Message from the Chair
Although advances have certainly been achieved into the management of disease-causing microbes, many therapeutics, including the use of antibiotic drugs and vaccines, have improved the quality and length of life but are not completely effective. Antibiotics are overused in the clinic and in agriculture, and this practice has promoted bacterial infections that are resistant to one or more antimicrobial agents. Several pathogens are also able to hide from the immune system by utilizing camouflage techniques or by repeatedly changing the molecules on their surface, making vaccines ineffective. In addition, various disease-causing microbes have the potential to be used as biological weapons. A better understanding of the mechanisms underlying microbial interactions with the host immune system also has broad implications because insufficient or excessive immune responses can lead to infection, cancer, Crohn’s disease, rheumatoid arthritis, Alzheimer’s disease, and an array of other conditions that involve malfunctioning immune responses.
To develop new alternative approaches to manage microbial infections it is necessary to improve our understanding of the mechanisms by which pathogens infect multicellular eukaryotic hosts and the immune mechanisms that hosts use to defend themselves against pathogen attack. This goal requires a deep understanding of both microbial pathogenesis and basic mechanisms used by the immune system, which should also improve our understanding of surveillance against not only infections but also tissue damage and cancer.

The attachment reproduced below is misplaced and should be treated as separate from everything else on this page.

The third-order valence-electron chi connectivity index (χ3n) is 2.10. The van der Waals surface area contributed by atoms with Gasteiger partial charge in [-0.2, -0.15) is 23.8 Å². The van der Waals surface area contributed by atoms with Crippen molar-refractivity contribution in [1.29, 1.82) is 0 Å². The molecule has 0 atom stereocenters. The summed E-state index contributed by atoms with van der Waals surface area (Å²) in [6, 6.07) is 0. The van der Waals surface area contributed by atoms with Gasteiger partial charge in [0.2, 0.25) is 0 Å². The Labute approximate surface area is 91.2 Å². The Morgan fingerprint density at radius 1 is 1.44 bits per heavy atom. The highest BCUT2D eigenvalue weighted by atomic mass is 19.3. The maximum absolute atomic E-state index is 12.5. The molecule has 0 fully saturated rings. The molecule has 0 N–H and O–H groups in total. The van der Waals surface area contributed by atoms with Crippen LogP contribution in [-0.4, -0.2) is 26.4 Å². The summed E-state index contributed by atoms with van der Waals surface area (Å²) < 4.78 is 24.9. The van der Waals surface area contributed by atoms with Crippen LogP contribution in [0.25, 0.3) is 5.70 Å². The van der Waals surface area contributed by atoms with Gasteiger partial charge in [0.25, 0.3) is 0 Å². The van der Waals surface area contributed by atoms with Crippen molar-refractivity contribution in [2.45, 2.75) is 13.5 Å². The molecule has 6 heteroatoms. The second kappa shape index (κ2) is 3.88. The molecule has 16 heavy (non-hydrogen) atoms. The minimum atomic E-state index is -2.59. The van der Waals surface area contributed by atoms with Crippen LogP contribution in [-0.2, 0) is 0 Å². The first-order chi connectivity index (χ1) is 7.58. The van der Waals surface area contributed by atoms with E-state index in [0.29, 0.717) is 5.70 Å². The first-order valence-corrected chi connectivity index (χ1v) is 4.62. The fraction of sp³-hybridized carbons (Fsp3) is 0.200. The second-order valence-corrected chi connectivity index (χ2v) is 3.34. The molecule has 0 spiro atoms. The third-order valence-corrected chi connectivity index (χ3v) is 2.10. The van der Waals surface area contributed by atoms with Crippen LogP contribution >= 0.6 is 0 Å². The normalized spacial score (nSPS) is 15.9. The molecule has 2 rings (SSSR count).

The Department of Molecular Microbiology & Immunology comprises a cadre of interactive and interdisciplinary faculty with diverse expertise. Our faculty are active in the scientific community and within OHSU, serving on NIH study sections, as editors for prestigious journals, and as members on university committees and councils. The overall mission of our department involves research and education, while bringing together basic and translational efforts through close collaborations with the Vaccine and Gene Therapy Institute, the Oregon National Primate Research Center, and the VA Portland Health Care System as well as Providence Portland Medical Center.
Alejandro Aballay, Ph.D.
Professor and Chair
Molecular Microbiology & Immunology